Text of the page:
My third Oscar wish is for a good show (the first and second wishes here). A good show that takes us by surprise, perhaps gasp as the winner is announced. As much as we like to know, or think we know, who will win, it is still refreshing when the name read out is not what we expected. If Julianne Moore does not win Best Actress tonight, without any disrespect to the other excellent nominees, I am not sure that will be greeted with as much glee as that which I am trying to convey. I got over it, but I was sure Jennifer Hudson would win for Almost Famous, but Marcia Gay Harden came from nowhere. But however you feel about the Shakespeare In Love dominance, the Judi Dench (1999) win was one of the sweetest and warmly greeted little bombshells the Academy have given us. Her sheer surprise as her name was called out was lovely, and Dench was both humble and graceful in her acceptance.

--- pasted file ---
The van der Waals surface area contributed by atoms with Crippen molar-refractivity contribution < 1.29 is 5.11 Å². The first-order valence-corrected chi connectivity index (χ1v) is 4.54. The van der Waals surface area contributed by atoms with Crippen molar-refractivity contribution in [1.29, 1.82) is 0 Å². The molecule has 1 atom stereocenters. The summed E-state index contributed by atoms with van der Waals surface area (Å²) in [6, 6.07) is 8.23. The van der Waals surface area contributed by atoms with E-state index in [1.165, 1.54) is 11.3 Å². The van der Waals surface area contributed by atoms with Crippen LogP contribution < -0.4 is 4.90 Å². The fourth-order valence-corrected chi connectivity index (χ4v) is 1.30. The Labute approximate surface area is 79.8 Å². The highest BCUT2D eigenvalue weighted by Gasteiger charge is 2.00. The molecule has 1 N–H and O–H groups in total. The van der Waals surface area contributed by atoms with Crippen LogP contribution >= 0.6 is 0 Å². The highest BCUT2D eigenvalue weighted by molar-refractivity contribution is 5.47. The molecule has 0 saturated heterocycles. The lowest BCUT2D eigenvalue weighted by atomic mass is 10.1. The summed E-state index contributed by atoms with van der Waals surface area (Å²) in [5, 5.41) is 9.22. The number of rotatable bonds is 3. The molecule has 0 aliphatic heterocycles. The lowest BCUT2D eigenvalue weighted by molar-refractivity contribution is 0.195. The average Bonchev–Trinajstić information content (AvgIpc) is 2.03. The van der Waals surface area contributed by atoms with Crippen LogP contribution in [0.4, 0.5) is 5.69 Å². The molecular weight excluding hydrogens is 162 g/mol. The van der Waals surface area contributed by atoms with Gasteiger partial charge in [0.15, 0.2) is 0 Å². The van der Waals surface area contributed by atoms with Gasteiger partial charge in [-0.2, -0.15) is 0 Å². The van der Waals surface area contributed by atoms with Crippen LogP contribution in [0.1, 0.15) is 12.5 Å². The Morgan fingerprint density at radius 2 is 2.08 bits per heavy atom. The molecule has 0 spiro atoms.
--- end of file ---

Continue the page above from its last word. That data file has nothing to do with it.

With previous winners Jack Nicholson and Daniel Day Lewis being the favorites and locking horns in the Best Actor race, it was new kid on the block Adrien Brody (2003) that took the prize. His reaction, that of his fellow nominees, and the rest of the audience was pure gold. I suspect the majority of viewers were on board too. But this was such a popular win, both for him, the movie The Pianist, and the absent director Roman Polanski. Brody delivers one of more memorable and moving speeches of recent years, with his honest gratitude and reassuring words with regard to a resolution of the war in Iraq.
Bradley Cooper would certainly be a win not many people can say they saw coming for American Sniper. Even if he has been nominated for the third successive time. Likewise, then, for the Russell Crowe (2001) win, sandwiched between nominations for The Insider and A Beautiful Mind. What I love about his Best Actor Oscar win for Gladiator is that his hard man reputation is thrown out of the window as soon as Hilary Swank announces him as winner. I mean, look, this guy was trembling, and barely keeps to his feet as he is bombarded with congratulations. Crowe’s bemused gesture as he gets to the stage and takes his award, is as delightful and real as his kind words that follow. More of this please.